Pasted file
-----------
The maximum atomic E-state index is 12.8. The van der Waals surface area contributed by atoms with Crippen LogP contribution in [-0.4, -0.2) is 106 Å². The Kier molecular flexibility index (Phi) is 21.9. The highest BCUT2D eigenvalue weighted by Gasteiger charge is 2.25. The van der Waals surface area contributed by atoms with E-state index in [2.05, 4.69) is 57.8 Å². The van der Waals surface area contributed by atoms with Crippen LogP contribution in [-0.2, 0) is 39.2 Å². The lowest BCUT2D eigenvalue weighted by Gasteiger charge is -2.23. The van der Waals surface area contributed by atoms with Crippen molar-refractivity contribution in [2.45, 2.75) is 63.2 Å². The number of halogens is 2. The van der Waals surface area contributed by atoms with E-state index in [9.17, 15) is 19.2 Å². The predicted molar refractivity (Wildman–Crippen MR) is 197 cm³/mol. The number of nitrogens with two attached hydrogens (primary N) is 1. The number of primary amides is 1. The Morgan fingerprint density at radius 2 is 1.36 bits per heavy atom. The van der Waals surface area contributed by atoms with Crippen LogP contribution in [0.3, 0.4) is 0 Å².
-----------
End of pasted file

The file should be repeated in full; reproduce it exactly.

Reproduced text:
The maximum atomic E-state index is 12.8. The van der Waals surface area contributed by atoms with Crippen LogP contribution in [-0.4, -0.2) is 106 Å². The Kier molecular flexibility index (Phi) is 21.9. The highest BCUT2D eigenvalue weighted by Gasteiger charge is 2.25. The van der Waals surface area contributed by atoms with E-state index in [2.05, 4.69) is 57.8 Å². The van der Waals surface area contributed by atoms with Crippen LogP contribution in [-0.2, 0) is 39.2 Å². The lowest BCUT2D eigenvalue weighted by Gasteiger charge is -2.23. The van der Waals surface area contributed by atoms with Crippen molar-refractivity contribution in [2.45, 2.75) is 63.2 Å². The number of halogens is 2. The van der Waals surface area contributed by atoms with E-state index in [9.17, 15) is 19.2 Å². The predicted molar refractivity (Wildman–Crippen MR) is 197 cm³/mol. The number of nitrogens with two attached hydrogens (primary N) is 1. The number of primary amides is 1. The Morgan fingerprint density at radius 2 is 1.36 bits per heavy atom. The van der Waals surface area contributed by atoms with Crippen LogP contribution in [0.3, 0.4) is 0 Å².